Ori Eisen: Sharing the Cure for Online Fraud

Success also hinged on connecting with the right associates

by Joe Bardin

TrickleUp_Ori-EisenIn ten years, Ori Eisen, founder of 41st Parameter, took his Internet-fraud-fighting company from zero revenue to $25 million with $80 million worth of backlog orders already in place and a sale to Experian, the global information services conglomerate, for $324 million.

But the decision to go out on his own was not an easy one. As head of fraud detection at American Express, “I had the cushiest job in the world,” Eisen says. “I was working for one of the top 100 companies in the world and was making good money. But my soul did not find satisfaction.”

Eisen had led the development of particularly effective online fraud fighting methodologies. It frustrated him that these solutions could not be shared to companies throughout the online marketplace. “In 2004, 20 percent of Internet revenue was lost to fraud,” he says. Yet, because it was the merchants who took the hit, banks had no interest in helping them fight fraud more effectively. “It gnawed at me that I was doing something wrong,” he recalls. “I wanted to share the cure. I wanted many organizations to benefit from the solutions I’d developed.”

This was the premise for starting his own company. He found a unique source of support in Frank Abagnale, a former conman of great renown, and the real-life subject of the Steven Spielberg movie Catch Me if You Can. Eisen pursued Abagnale’s services to consult for American Express. But when he shared his vision with Abagnale, the ex-conman told him, “Quit your day job and I’ll support you.” And he meant it. Abagnale helped open doors for Eisen and even filmed a TV commercial for 41st Parameter.

Choosing the right people to associate with has been essential to Eisen’s success.

He counsels extreme patience when it comes to hiring. “It’s 20 million times better than hiring the wrong person, only to let them go later, with all the angst that comes with that.”

Eisen suggests being just as selective about investors. “Choose investors who are passionate and believe in what you are doing, who are not just interested in how quickly you can make them money.”

To find the right people, Eisen advises, you have to be able to say no to the wrong ones. “You can’t be nice to everybody,” he says. “You have to know what your company is about and what it’s not about.”

He’s had to learn to say no to customers as well. A few years back, the biggest bank in the U.S. at the time approached 41st Parameter with a $3-million deal. They were so enthusiastic about their new partner’s capabilities that they wanted to promote the engagement to the public at large. But 41st Parameter always operates covertly. “What we do works because nobody knows we’re there,” Eisen explains.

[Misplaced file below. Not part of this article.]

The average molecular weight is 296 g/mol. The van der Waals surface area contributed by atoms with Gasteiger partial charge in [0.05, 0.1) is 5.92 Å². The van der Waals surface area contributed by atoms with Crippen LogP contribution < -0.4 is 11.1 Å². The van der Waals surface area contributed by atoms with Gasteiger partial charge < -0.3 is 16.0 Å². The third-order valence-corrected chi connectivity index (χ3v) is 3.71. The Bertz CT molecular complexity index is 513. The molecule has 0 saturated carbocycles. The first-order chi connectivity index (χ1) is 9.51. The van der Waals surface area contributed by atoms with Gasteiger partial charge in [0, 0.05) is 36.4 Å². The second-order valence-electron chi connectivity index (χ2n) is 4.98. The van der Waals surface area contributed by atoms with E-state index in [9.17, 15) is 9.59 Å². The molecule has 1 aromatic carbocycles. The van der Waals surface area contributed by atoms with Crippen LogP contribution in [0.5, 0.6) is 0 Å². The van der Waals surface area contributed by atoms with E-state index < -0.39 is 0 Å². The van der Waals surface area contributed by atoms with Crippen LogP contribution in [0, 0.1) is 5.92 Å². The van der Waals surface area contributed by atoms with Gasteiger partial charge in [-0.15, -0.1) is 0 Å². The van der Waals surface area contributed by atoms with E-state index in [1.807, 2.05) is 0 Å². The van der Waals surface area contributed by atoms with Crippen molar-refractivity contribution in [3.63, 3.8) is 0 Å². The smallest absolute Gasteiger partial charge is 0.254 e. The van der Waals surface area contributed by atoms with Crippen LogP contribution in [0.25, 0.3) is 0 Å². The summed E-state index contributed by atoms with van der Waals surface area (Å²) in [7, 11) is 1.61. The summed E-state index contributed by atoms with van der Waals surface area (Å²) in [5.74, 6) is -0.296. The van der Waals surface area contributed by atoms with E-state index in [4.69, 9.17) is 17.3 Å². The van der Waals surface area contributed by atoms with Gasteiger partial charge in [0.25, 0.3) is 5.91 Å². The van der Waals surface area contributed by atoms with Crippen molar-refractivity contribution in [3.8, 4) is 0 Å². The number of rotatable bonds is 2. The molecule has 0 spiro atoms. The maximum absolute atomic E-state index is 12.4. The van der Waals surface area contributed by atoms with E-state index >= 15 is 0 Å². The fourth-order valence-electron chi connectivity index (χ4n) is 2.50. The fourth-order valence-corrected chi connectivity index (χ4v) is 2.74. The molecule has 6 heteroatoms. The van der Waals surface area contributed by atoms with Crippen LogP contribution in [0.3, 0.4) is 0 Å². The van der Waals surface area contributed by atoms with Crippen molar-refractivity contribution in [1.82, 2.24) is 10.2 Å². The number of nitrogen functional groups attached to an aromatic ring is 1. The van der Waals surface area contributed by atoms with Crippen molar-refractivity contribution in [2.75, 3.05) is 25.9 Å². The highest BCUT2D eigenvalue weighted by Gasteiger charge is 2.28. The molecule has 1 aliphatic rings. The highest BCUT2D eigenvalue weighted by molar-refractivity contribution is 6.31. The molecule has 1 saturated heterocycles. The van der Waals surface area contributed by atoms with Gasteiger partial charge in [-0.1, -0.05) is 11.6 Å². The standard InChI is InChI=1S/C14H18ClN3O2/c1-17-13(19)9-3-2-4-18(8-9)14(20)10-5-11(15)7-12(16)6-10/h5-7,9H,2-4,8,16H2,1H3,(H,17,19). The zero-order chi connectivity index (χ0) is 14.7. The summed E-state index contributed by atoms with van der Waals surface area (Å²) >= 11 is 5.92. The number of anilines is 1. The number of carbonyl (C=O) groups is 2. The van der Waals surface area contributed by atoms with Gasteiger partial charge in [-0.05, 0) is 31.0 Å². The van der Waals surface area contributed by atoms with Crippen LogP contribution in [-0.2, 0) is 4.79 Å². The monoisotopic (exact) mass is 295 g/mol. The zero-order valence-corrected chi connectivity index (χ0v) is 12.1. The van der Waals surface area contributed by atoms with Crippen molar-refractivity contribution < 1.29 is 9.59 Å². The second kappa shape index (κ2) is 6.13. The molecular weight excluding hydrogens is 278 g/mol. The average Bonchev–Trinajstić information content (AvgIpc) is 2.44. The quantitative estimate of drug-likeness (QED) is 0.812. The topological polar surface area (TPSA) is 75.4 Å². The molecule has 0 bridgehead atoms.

Eisen refused the arrangement and the deal fell through, and “the next board meeting was a rough one,” he says, when he had to explain his decision to forego such a large piece of business. But about six months later, the organization that accepted that bank’s business and their terms had their fraud-fighting systems fundamentally compromised, and Eisen was vindicated.

Eisen advocates promoting from within whenever possible. “Remember, Einstein started out as a patent clerk,” he says. Getting to know your people and their passions on a more personal level is essential for understanding their true potential, he suggests. “Identify your Einsteins, people who can do more than what you hired them for.”

He points out that businesses with this kind of culture of opportunity are much more likely to retain the talent they attract. “If they’re only working for salary and bonus, your people will leave when your competitors come after them,” Eisen says. “Spend time thinking about the culture of your company, the morale of your team. Ask yourself, ‘Are we a great place for people to work?’”

41st Parameter Vital Statistics

  • Three Divisions: FraudNet, TrustInsight, AdTruth
  • Approximately 200 employees
  • Four main offices: Scottsdale, Silicon Valley, United Kingdom, Japan
  • Acquired by Experian in October 2013, for $324 million
  • Serving major financial institutions, e-Commerce merchants, travel industry and digital media players worldwide
  • Previously backed by Kleiner-Perkins, Norwest Ventures, JAFCO, Georgian Partner and ITOCH

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